accuracy and precision1

Precise: Yes

Accurate: No

Precise: Yes

Accurate: Yes

Accuracy and Precision

Precise: No

Accurate: No

reproducibility
Reproducibility
  • Ability to generate the same result on multiple aliquots of the same sample in different test runs (inter-assay variability)
    • More samples (e.g. up to 40), fewer replicates (2 or 3)
    • Over time (e.g. 2 weeks)
    • Between operators
    • Among lots of critical reagents
reproducibility and precision criteria
Reproducibility and Precision Criteria
  • Based on nucleotide sequence identity in:
    • Pairwise comparisons or
    • Comparison to a consensus sequence
  • Mismatches may be considered a difference (if “compatible” e.g. A and R, or R and D, but not A and Y, or M and K)
    • Acceptance criteria may depend on complexity of samples tested
  • Based on amino acid sequence identity
    • “resistance-associated” mutations can be analyzed separately
critical reagent lot to lot variability is a component of assay reproducibility
Critical Reagent Lot-to-lot Variability is a Component of Assay Reproducibility
  • Reagent vendors test products (e.g. PCR enzymes) using procedures different from HIVDR genotyping
  • Cannot assume that performance is the same, between lots
  • Incorporate at least 2 lots of critical reagents in validation experiments
  • Perform lot-release testing as part of routine QC (see module 11)
sensitivity amplification
Sensitivity: Amplification
  • Definition: What is the minimum viral load required to generate an accurate result?
  • Considerations:
    • Importance placed on multiple subtypes varies with intended application
    • Overlaps with linearity if samples also genotyped and sequences compared
    • May or may not involve probing multiple variant detection (mixtures) at low VL
sensitivity detection of minority variants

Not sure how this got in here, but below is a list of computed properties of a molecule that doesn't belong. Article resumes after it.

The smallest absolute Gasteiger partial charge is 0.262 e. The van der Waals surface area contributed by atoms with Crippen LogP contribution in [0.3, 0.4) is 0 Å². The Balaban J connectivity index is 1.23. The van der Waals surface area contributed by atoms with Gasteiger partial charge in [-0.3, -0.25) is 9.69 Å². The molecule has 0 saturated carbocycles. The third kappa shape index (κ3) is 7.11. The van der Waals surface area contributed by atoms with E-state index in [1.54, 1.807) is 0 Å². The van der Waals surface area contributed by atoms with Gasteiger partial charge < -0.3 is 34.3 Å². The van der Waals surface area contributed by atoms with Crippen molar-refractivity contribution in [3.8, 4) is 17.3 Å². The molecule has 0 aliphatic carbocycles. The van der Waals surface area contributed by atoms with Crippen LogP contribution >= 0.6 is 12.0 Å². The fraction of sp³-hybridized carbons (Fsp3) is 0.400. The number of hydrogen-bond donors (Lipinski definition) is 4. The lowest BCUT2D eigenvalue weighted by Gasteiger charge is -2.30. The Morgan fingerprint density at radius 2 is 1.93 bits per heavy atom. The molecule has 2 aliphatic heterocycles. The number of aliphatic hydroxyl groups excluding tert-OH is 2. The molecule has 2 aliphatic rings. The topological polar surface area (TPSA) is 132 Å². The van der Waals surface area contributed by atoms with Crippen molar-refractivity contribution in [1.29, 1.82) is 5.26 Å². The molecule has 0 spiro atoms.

Sensitivity: Detection of Minority Variants
  • In samples with mixtures
  • What % of the pool must minor variant be in order to be reliably detected?
    • Can separate out post-amplification steps (e.g. by mixing plasmids and sequencing vs. mixing viruses and amplifying then sequencing)
    • In reality, affected by viral load, though this is not often highlighted
dependence of sensitivity of detection of minor variants and input viral load
Dependence of Sensitivity of Detection of Minor Variants and Input Viral Load
  • Assume that 200 µl plasma used for RNA extraction, 25% used for RT-PCR; RT successful for 20% of RNA molecules; minority variant present at 10% of total
discussion1
Discussion
  • What criteria are we measuring against?
validation procedures
validation procedures

How can we set up validation procedures for our lab?

validation criteria example
Validation Criteria (Example)
  • Accuracy
    • 100% of known mutations must be detected
  • Precision/Reproducibility
    • ≥ 90% of pairwise comparisons must be at least 98% identical, mixtures counted as difference
  • Sensitivity for amplification
    • ≥ 95% of samples with viral loads between 500 and 1000 copies/ml must be amplified and successfully genotyped (n ≥ 10)
  • Sensitivity for detection of minority variants
    • defined as the lowest % at which a mutation is detected in > 50% of replicate tests
specimen selection
Specimen Selection
  • Specimens used in the validation experiments should be chosen to test the specific aspect of assay performance (accuracy, reproducibility, etc.)
  • Especially for precision and reproducibility, chose specimens that are similar to those that will be tested routinely (i.e. specimen type, genetic subtype, viral load range)
  • Specimens should be well-characterized in pre-validation experiments before starting the actual validation
validation procedure customization
Validation Procedure Customization
  • Details of the variables to be considered are likely to be different in each lab
    • Physical set-up
    • Personnel (number of qualified analysts)
    • Degree of automation
  • Validation protocols can be reviewed in consultation with other accredited labs or with WHO staff
discussion2
Discussion
  • How can we set up validation procedures for our lab?
reflection
Reflection
  • What do we need to do to make sure we are correctly validating our assays?
summary
Summary
  • Getting Ready to Validate
  • Validation Concepts
  • Validation Procedures